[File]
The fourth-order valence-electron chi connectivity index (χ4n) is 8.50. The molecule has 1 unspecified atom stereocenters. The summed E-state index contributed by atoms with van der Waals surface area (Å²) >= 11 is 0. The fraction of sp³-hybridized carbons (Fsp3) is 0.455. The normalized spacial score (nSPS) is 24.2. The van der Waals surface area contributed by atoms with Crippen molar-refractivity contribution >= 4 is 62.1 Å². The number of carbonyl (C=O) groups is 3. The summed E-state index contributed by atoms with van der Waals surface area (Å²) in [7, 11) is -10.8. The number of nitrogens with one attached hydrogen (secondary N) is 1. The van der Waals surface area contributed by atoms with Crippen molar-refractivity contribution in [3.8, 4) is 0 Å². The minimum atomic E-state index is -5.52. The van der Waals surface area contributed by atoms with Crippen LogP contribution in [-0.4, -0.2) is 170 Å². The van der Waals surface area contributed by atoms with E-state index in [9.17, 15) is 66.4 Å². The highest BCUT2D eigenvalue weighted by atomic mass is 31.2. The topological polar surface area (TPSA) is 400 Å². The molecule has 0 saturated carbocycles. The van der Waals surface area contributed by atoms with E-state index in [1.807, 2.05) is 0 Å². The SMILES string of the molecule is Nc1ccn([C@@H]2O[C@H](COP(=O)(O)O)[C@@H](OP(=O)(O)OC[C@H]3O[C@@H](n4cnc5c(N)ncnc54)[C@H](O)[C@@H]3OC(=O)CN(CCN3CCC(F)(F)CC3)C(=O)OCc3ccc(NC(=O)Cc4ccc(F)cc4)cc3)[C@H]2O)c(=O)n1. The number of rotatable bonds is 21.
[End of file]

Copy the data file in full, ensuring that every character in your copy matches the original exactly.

The fourth-order valence-electron chi connectivity index (χ4n) is 8.50. The molecule has 1 unspecified atom stereocenters. The summed E-state index contributed by atoms with van der Waals surface area (Å²) >= 11 is 0. The fraction of sp³-hybridized carbons (Fsp3) is 0.455. The normalized spacial score (nSPS) is 24.2. The van der Waals surface area contributed by atoms with Crippen molar-refractivity contribution >= 4 is 62.1 Å². The number of carbonyl (C=O) groups is 3. The summed E-state index contributed by atoms with van der Waals surface area (Å²) in [7, 11) is -10.8. The number of nitrogens with one attached hydrogen (secondary N) is 1. The van der Waals surface area contributed by atoms with Crippen molar-refractivity contribution in [3.8, 4) is 0 Å². The minimum atomic E-state index is -5.52. The van der Waals surface area contributed by atoms with Crippen LogP contribution in [-0.4, -0.2) is 170 Å². The van der Waals surface area contributed by atoms with E-state index in [9.17, 15) is 66.4 Å². The highest BCUT2D eigenvalue weighted by atomic mass is 31.2. The topological polar surface area (TPSA) is 400 Å². The molecule has 0 saturated carbocycles. The van der Waals surface area contributed by atoms with E-state index in [1.807, 2.05) is 0 Å². The SMILES string of the molecule is Nc1ccn([C@@H]2O[C@H](COP(=O)(O)O)[C@@H](OP(=O)(O)OC[C@H]3O[C@@H](n4cnc5c(N)ncnc54)[C@H](O)[C@@H]3OC(=O)CN(CCN3CCC(F)(F)CC3)C(=O)OCc3ccc(NC(=O)Cc4ccc(F)cc4)cc3)[C@H]2O)c(=O)n1. The number of rotatable bonds is 21.